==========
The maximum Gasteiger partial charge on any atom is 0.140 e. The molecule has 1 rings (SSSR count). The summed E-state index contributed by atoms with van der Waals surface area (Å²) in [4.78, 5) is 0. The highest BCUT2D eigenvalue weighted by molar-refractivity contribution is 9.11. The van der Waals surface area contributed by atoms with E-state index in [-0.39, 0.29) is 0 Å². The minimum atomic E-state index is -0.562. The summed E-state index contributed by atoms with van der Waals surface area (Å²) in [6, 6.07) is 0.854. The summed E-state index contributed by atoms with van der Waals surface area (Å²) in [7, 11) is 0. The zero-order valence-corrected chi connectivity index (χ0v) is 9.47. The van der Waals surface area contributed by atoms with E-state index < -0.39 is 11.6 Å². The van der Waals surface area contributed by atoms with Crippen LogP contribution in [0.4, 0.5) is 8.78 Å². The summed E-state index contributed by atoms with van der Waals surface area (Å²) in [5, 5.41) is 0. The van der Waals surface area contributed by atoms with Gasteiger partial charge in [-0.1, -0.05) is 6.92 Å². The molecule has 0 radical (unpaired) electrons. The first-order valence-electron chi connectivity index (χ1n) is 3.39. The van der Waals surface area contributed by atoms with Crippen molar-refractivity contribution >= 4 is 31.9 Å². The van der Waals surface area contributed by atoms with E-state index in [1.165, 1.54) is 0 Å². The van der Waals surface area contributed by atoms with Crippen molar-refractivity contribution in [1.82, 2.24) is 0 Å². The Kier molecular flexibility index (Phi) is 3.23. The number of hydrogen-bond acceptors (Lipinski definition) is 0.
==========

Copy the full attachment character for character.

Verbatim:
The maximum Gasteiger partial charge on any atom is 0.140 e. The molecule has 1 rings (SSSR count). The summed E-state index contributed by atoms with van der Waals surface area (Å²) in [4.78, 5) is 0. The highest BCUT2D eigenvalue weighted by molar-refractivity contribution is 9.11. The van der Waals surface area contributed by atoms with E-state index in [-0.39, 0.29) is 0 Å². The minimum atomic E-state index is -0.562. The summed E-state index contributed by atoms with van der Waals surface area (Å²) in [6, 6.07) is 0.854. The summed E-state index contributed by atoms with van der Waals surface area (Å²) in [7, 11) is 0. The zero-order valence-corrected chi connectivity index (χ0v) is 9.47. The van der Waals surface area contributed by atoms with E-state index < -0.39 is 11.6 Å². The van der Waals surface area contributed by atoms with Crippen LogP contribution in [0.4, 0.5) is 8.78 Å². The summed E-state index contributed by atoms with van der Waals surface area (Å²) in [5, 5.41) is 0. The van der Waals surface area contributed by atoms with Gasteiger partial charge in [-0.1, -0.05) is 6.92 Å². The molecule has 0 radical (unpaired) electrons. The first-order valence-electron chi connectivity index (χ1n) is 3.39. The van der Waals surface area contributed by atoms with Crippen molar-refractivity contribution >= 4 is 31.9 Å². The van der Waals surface area contributed by atoms with E-state index in [1.165, 1.54) is 0 Å². The van der Waals surface area contributed by atoms with Crippen molar-refractivity contribution in [1.82, 2.24) is 0 Å². The Kier molecular flexibility index (Phi) is 3.23. The number of hydrogen-bond acceptors (Lipinski definition) is 0.